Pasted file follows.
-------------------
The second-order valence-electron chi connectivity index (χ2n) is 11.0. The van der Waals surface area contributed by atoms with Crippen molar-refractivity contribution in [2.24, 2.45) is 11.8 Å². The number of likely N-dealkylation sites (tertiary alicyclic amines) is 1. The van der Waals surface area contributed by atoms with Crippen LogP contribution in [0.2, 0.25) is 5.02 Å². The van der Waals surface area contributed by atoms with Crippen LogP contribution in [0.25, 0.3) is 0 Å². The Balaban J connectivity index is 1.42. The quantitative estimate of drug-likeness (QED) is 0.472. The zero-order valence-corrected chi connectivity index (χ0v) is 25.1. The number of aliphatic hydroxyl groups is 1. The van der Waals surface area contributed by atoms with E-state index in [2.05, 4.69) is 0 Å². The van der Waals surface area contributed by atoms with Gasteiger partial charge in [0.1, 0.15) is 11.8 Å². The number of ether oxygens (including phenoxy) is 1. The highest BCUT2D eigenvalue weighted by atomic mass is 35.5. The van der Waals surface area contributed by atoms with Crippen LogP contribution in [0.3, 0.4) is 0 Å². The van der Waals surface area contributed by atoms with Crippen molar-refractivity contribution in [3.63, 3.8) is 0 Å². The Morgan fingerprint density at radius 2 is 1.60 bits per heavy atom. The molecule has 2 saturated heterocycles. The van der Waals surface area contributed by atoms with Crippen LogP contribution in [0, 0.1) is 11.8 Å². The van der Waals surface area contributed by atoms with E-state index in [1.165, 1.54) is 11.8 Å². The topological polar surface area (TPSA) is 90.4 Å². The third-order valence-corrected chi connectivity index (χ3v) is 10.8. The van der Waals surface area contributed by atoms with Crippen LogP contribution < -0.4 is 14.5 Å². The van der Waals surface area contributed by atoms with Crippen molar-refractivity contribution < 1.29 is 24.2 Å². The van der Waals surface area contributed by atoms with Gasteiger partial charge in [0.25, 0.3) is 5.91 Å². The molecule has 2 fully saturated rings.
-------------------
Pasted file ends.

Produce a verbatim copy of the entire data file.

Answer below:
The second-order valence-electron chi connectivity index (χ2n) is 11.0. The van der Waals surface area contributed by atoms with Crippen molar-refractivity contribution in [2.24, 2.45) is 11.8 Å². The number of likely N-dealkylation sites (tertiary alicyclic amines) is 1. The van der Waals surface area contributed by atoms with Crippen LogP contribution in [0.2, 0.25) is 5.02 Å². The van der Waals surface area contributed by atoms with Crippen LogP contribution in [0.25, 0.3) is 0 Å². The Balaban J connectivity index is 1.42. The quantitative estimate of drug-likeness (QED) is 0.472. The zero-order valence-corrected chi connectivity index (χ0v) is 25.1. The number of aliphatic hydroxyl groups is 1. The van der Waals surface area contributed by atoms with E-state index in [2.05, 4.69) is 0 Å². The van der Waals surface area contributed by atoms with Gasteiger partial charge in [0.1, 0.15) is 11.8 Å². The number of ether oxygens (including phenoxy) is 1. The highest BCUT2D eigenvalue weighted by atomic mass is 35.5. The van der Waals surface area contributed by atoms with Crippen LogP contribution in [0.3, 0.4) is 0 Å². The van der Waals surface area contributed by atoms with Crippen molar-refractivity contribution in [3.63, 3.8) is 0 Å². The Morgan fingerprint density at radius 2 is 1.60 bits per heavy atom. The molecule has 2 saturated heterocycles. The van der Waals surface area contributed by atoms with Crippen LogP contribution in [0, 0.1) is 11.8 Å². The van der Waals surface area contributed by atoms with E-state index in [1.165, 1.54) is 11.8 Å². The topological polar surface area (TPSA) is 90.4 Å². The third-order valence-corrected chi connectivity index (χ3v) is 10.8. The van der Waals surface area contributed by atoms with Crippen LogP contribution < -0.4 is 14.5 Å². The van der Waals surface area contributed by atoms with Crippen molar-refractivity contribution < 1.29 is 24.2 Å². The van der Waals surface area contributed by atoms with Gasteiger partial charge in [0.25, 0.3) is 5.91 Å². The molecule has 2 fully saturated rings.